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Honda 250 Spada

Discussion in 'Bike Reviews, Questions and Suggestions' at netrider.net.au started by aus_dragon, Jun 13, 2007.

  1. Hey everyone, I have been reading through this site for a few weeks now and have gotten the riding bug again and decided it was high time I finally got my license (now 27 married with kids and wanted a bike for about 15 years)

    I was wondering if anyone could offer advice on the Honda 250 Spada, if anyone has learnt on this bike or owned one etc.

    I have never seen these bikes before, untill the other day when I saw one for sale and was quite taken by it. I have done a little research on it and it seems to be a fun little bike on paper, but I was unable to find any first hand experience from people that have owned and riden one from a newbies perspective (or any skill level for that matter). They seem like the sort of bike that I wouldn't get too bored with over the 12+ months till I get unrestricted and can upgrade (or I can offored to upgrade, which ever comes first).

    I like the fact that they are not everywhere on the road like CBRs etc (makes the Spada a little exotic) but was worried that this lack of existence may led to expensive parts. Is this true?

    Any help people can offer would be great thanks! :LOL:
  2. welcome!

    SPADA is great bike. Quite a few owners current and past on here, myself included.

    very reliable, handles very well, and fun to ride.

    Haven't needed to test out the prices for spares (thankfully) but Carringbah Motorcycles in NSW imports SPADAs from Japan so getting parts should be no problem.
  3. Spada is a great bike... why not look at a VTR250? the successor to the Spada. Essentially the same engine, just a more upright position and a curvier body...

    i know, i AM just a tad biased...

    but spada's and VTR's are pretty much bulletproof, their engines will keep on going and going and going... and are tons of fun to ride! I'm planning on keeping my VTR when i get a second bike, and i have a mate who's planning on doing the same with the Spada when he upgrades...
  4. Cheers as I mentioned I am just getting back into everything and all the models, technology etc have changed heaps over the years. I will have a look at the VTR aswell if it is the predecsor, what sort of price would a good cond one cost second hand?
  5. you can pick up a decent one from about 4500. They're very rarely below the $4000 mark. Brand newie ones are $8500 or so... hold their value like sh!t to as shovel :LOL:
  6. The first NR ride i went on made me want to get a VTR if i wanted a nakie bike. Duff and Scrambles make riding VTRs look so cool
  7. Hey aus_dragon, in short, the only thing I've ever missed on the Spada is fairing for high speed straight boring stuff (and 2nd gear from 1st :LOL:). I did over 900km on it the weekend before last :shock: and a fair bit of that was 100-120km/h...when it's cold, you'll freeze your balls off more on a naked bike than a faired one.

    I think an older VTR went for $3500 on here last week. The riding position is a little different, the Spada is sportier in this respect, the VTR more upright and 'arms out'. You should try out both, but like you, I thought the Spada unique; I like bikes that aren't "me too", and found a real cheapie.

    In terms of speed, I don't think there's anything between them, on paper the Spada has more top end but in reality it doesn't make a difference, especially not in the fun bits. Handling-wise, I haven't ridden anything else at the same pace/lean as the Spada, simply because I wouldn't do that on something I don't own :LOL: but it seems pretty good to me.

    Both are great for the MOST, better turning circle than the faired bikes. I dropped mine pretty soon after I got it (arrrrrrgh, merging car! ...reacted like a noob), and it cost me...$40 for a new mirror perch.

    You'll see people arguing for days about which bike is better, which one is faster, etc, but at the end of the day, in the same class of bike (250 4-stroke twins in this case) the rider makes the difference. So, get the bike you want and feel comfortable on and with. Don't spend too much on your first bike if you haven't ridden much before, that way you'll only cry a little bit if you bin it :rofl:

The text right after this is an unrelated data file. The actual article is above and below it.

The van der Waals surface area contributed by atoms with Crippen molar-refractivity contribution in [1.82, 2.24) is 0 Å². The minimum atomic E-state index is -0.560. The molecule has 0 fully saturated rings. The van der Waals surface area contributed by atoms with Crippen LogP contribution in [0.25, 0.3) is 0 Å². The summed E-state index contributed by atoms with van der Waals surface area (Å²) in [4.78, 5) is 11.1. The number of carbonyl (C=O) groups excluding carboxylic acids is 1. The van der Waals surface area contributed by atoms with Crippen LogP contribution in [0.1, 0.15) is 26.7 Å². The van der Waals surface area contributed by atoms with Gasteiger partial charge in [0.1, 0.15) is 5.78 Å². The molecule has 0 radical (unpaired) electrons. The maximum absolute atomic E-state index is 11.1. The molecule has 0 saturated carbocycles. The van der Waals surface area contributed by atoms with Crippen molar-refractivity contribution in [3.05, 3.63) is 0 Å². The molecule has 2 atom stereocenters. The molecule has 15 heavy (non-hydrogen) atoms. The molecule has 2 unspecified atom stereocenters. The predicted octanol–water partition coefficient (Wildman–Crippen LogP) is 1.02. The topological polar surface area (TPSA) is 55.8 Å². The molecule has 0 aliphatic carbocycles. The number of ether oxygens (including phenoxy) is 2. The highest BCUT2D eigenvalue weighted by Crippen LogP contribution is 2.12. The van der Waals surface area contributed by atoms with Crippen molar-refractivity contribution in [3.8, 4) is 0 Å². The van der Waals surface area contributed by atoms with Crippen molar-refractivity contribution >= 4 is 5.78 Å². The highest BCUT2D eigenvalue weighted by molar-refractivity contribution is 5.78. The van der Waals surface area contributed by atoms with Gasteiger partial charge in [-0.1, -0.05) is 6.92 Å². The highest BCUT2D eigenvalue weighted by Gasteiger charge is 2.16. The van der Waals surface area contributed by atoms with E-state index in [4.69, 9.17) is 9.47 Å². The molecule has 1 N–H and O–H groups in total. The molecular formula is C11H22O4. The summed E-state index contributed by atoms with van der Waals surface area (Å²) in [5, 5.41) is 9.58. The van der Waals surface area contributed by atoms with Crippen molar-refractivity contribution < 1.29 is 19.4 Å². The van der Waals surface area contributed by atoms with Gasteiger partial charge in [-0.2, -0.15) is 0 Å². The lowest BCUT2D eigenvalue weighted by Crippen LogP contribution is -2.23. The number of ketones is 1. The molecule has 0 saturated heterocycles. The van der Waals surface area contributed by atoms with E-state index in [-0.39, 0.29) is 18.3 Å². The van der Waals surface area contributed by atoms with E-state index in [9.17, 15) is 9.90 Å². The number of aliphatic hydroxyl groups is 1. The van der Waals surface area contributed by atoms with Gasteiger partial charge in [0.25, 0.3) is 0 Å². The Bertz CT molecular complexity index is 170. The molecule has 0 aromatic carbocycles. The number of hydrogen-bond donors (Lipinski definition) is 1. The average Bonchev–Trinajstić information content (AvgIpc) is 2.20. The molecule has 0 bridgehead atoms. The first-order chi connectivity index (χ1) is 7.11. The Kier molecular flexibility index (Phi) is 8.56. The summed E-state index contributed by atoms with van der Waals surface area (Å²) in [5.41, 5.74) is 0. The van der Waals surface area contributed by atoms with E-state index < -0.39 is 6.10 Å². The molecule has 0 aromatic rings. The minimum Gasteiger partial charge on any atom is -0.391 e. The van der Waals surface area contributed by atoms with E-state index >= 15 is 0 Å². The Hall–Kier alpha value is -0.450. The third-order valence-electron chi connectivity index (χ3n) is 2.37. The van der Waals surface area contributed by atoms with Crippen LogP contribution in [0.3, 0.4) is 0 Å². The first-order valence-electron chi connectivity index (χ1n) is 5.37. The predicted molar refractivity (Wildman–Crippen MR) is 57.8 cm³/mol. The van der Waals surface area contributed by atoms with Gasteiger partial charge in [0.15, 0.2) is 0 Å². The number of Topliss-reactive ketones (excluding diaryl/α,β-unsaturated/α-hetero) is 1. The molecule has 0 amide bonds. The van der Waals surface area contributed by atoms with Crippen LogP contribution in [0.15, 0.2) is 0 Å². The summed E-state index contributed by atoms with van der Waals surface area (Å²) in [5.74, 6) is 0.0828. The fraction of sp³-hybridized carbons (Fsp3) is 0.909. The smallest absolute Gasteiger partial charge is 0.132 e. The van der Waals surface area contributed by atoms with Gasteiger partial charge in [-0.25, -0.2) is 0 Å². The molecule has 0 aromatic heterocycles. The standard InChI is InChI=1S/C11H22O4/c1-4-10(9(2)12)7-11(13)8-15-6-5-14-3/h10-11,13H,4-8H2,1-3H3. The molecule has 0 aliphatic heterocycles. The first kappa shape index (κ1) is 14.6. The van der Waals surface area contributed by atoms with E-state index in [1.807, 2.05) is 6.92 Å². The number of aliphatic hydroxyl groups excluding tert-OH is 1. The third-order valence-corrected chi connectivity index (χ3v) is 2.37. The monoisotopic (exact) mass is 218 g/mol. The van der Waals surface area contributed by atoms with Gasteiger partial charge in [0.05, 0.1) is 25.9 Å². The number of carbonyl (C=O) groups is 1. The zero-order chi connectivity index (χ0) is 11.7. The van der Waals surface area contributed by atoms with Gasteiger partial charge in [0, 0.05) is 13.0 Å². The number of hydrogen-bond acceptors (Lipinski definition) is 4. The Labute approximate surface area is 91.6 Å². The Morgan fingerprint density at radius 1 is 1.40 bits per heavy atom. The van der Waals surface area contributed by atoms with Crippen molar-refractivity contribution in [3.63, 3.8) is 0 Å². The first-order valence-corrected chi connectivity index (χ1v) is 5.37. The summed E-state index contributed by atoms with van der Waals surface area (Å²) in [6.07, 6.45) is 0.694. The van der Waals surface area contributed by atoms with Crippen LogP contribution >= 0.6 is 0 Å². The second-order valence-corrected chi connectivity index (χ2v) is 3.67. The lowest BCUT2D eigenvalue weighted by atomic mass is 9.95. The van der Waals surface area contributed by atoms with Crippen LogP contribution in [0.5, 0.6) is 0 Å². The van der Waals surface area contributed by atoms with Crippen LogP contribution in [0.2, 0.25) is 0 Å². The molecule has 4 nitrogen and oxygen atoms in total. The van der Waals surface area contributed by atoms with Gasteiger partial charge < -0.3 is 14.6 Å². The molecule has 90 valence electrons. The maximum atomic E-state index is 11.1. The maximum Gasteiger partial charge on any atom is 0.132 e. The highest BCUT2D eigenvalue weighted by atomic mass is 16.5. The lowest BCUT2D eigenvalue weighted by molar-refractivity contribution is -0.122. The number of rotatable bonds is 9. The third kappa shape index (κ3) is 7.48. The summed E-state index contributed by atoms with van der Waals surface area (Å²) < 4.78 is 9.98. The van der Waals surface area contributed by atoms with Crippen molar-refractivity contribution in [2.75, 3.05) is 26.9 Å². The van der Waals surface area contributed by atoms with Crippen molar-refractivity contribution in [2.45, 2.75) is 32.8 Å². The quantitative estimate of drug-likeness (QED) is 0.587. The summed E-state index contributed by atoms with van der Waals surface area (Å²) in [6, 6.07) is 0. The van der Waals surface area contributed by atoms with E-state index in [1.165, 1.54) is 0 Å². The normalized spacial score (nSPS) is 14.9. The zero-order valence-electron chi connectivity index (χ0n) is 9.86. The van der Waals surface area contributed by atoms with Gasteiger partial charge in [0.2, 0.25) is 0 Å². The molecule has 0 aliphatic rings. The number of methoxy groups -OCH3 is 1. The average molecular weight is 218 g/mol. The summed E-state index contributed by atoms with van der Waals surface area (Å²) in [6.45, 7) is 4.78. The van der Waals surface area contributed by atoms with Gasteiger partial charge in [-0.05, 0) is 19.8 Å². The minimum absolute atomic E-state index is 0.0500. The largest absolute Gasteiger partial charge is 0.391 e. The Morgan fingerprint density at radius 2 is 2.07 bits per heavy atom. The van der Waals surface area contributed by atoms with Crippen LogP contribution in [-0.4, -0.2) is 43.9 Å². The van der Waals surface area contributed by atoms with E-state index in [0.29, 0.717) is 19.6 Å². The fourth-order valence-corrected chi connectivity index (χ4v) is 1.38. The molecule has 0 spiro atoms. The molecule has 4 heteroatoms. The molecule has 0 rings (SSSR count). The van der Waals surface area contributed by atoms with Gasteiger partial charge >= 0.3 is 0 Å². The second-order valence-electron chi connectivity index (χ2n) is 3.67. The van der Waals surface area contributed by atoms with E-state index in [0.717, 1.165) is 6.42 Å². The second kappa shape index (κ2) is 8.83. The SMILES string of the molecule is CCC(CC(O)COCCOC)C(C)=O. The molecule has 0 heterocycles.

Big question! What sort of riding do you plan on doing?

    Summary: I <3 my Spada :grin: She'll be getting a hawwwt friend at some point :twisted: They'll just have to get along, even if I can't ride both at once :LOL:
  8. WOW YAK!!! :LOL: I couldn't have hoped for a better/more comprehensive review. That was just what I wanted.

    Agreed that the best thing to do is try them all and make my own choice. I am hopefully going for the L's training in July. I have a mate with a 750 that has offered to take me out to some carparks etc and teach me ride starting this weekend. He has already taught his brother and several of our mates as he is a very competent and experiecned rider.

    I have actually found a Spada in really good cond. with 10 months rego going for a good price on our staff bulletin at work, I just hope the guy can wait till the tax cheque comes through :oops: :p :LOL: . Gotta give him a call tonight and might go for a cruise with my mate to check it out :? :wink:

    We might have to go for a ride when I get my licence and bike as I am in Sydney aswell.

    Thanks again to everyone who pitched in with their opinions it is great to see there are still plenty of people willing to offer help these days.
  9. Probably the only real fault that Spadas have is with the instruments. Many of them are grey imports and the speedo and tacho needles get brittle with too much UV light and eventually break. They can be glued back up though.

    The VT250 replaced the Spada. It was released without the lovely box frame and the 6 speed gear box that the Spada had. The story goes that Honda was losing money on the Spada as the cost of making it was close to that of the 600 and they couldn't sell it for what it was worth.

    There used to be copies of the original Two Wheels magazine road test of the Spada available on the web. Unfortunately I haven't been able to find any but the reviews were very enthusiastic.

    I put a lot of kilometres on my daughter's Spada (till some pr1ck decided he wanted a free bike and nicked it) and it was damned good.
  10. Hi aus_dragon. I had my Spada for about a year before I upgraded to my Hornet 600. But I love her so much and we've been through so much together that I couldn't bear to sell her. So I'm keeping her for my son. He will be able to get his Ls in about 13 months. In the time that I was riding her I did over 17,000kms including a trip to Victoria that was 3,500ks in 9 days. Yeah, it was a little breezy on the long straight bits but you get used to it, and if you know nothing different you don't mind so much.

    In my opinion, they've gotta be one of the best learner bikes and unlike alot of the 250's definitely have some get up and go. She surprised alot of people and since I bought my Hornet, I lent her to a friend to ride as he is bikeless, and he has been carving up some much bigger bikes especially in the twisties!